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Why Do So Few Rape Cases End in Arrest?

Professors Find Prosecutors Sideline Cases When Guilty Verdict is in Doubt

Assoc. Prof. Melissa Morabito, right, and Prof. April Pattavina research why so few rape and sexual assault cases end in arrest and prosecution. Photo by K. Webster
Assoc. Prof. Melissa Morabito, right, and Prof. April Pattavina research why so few rapes and sexual assaults end in arrest and prosecution.

04/17/2019
By Katharine Webster

For every 100 rapes and sexual assaults of teenage girls and women reported to police, only 18 lead to an arrest, according to a study conducted by three professors in the School of Criminology and Justice Studies under a $1.19 million grant from the National Institute of Justice.

Forty-two out of 100 languish as “inactive” cases, while 30 more are closed by “exceptional clearance” – a designation that is supposed to mean that police have enough evidence to arrest a suspect but can’t do so for reasons outside their control, such as the death of the suspect or his arrest in another jurisdiction.

“Arrest is the least likely outcome, apart from the small number of reports that are determined to be unfounded,” says Prof. April Pattavina. “The fact that so few cases end in arrest is troubling, especially since we know that most victims are reluctant to go to police in the first place.”

The researchers – principal investigator and Assoc. Prof. Melissa Morabito, Pattavina and Prof. Emerita Linda Williams, who is also a senior research scientist at the Wellesley Centers for Women – wanted to understand why so few rape and sexual assault reports result in arrest and what leads to further attrition as those cases make their way through the system. 

What they found was disheartening for victims, they say. Even when suspects were arrested, prosecutors sometimes declined to file charges, foreclosing further investigation, while other cases fell apart because investigations took so long.

“From report to arrest to prosecution through disposition, so many reports get dumped out of the system,” Pattavina says.

Ultimately, fewer than 7 percent – 189 out of 2,887 rape and sexual assault reports made to police over two years in six jurisdictions – resulted in convictions.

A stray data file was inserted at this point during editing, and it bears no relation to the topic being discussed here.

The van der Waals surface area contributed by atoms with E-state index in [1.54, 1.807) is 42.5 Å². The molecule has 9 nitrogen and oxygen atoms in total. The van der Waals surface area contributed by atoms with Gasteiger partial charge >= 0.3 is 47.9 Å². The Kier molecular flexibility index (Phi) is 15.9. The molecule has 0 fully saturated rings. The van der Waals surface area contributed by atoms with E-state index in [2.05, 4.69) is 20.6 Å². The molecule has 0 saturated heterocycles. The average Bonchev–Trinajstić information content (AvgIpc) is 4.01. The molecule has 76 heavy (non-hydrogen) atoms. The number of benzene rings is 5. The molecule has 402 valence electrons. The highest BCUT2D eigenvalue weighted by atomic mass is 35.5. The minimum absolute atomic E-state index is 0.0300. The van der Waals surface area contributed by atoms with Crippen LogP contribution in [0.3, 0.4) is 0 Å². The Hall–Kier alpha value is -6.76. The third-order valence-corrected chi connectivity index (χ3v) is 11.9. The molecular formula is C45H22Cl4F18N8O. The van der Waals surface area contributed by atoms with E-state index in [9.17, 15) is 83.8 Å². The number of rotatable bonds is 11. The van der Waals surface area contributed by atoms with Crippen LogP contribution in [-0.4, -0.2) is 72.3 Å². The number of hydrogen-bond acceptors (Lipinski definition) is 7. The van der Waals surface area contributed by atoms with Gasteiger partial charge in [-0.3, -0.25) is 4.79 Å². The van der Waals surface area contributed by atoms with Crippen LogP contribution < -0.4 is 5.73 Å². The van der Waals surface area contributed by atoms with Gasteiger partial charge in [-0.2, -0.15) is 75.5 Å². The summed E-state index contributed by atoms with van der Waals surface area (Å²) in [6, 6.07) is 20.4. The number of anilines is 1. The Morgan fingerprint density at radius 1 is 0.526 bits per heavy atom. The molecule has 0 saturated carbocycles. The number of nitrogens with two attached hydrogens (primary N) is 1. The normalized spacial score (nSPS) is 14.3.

The researchers’ analysis, which included a review of police and court records along with in-depth interviews with police investigators and prosecutors, suggests that one major problem is the overuse and misuse of “exceptional clearance” and “open/inactive” designations when prosecutors think they cannot win at trial.

“A lot of times, detectives felt like they had really good, solid cases with enough evidence to make an arrest, but prosecutors declined to go forward,” Morabito says.

Police and prosecutors cited victims’ lack of cooperation as a major cause of closing cases with “exceptional clearance” or for designating them as inactive. But that’s problematic, too, Morabito and Pattavina say.

“Victims may feel they’re not being treated with respect by police or prosecutors, or they might not have the resources to keep going back for interviews that require them to take time off from work, find child care, or something else,” Pattavina says. “We need to understand what part of case attrition is victim decision-making and what part is a lack of resources.”

Morabito says a lack of resources for police and prosecutors is also to blame for low arrest and conviction rates. Sex crime investigations require time and painstaking work, but budgets and manpower are inadequate, some police consider sex crimes a low-prestige assignment, and turnover among prosecutors and police assigned to sex crimes is high. That means cases move very slowly.

“Cases often take years to prosecute, and sometimes victims don’t want to relive the assault over and over again, especially when they’ve moved on with their lives,” she says.

Police and prosecutors also declined to make arrests or move forward with cases based on their judgments about the victim’s credibility, mental health, use of alcohol or drugs and other so-called “risky” behaviors, because they thought juries were unlikely to convict, the researchers found. 

They were similarly reluctant to go forward in “he said, she said” or consent-defense cases with no third-party witnesses and no evidence of physical injury or the use of a weapon. 

On the other hand, assaults involving evidence of physical injury or use of a weapon were more likely to move forward. So were cases involving intimate partners, but that’s because some jurisdictions require police to make an arrest when domestic violence is suspected, the researchers say.

Ultimately, the study found that less than 1 percent of rape and sexual assault complaints were resolved through a jury trial – which means police and prosecutors have very little evidence on which to base their assumptions about how juries will react to different types of cases, the researchers say.

In the meantime, prosecutors’ decisions about when and whether to go forward with cases may be perpetuating the myth that “real rape” involves a stranger who uses physical violence or a weapon – and that “real victims” fight back, they say.

Morabito says more resources, public education and policies that encourage prosecutors to bring cases to trial are needed, although it may take time to change public opinion.

“Maybe if more of these cases were tried, we’d break down those myths and see more of what sexual assault cases really involve,” she says.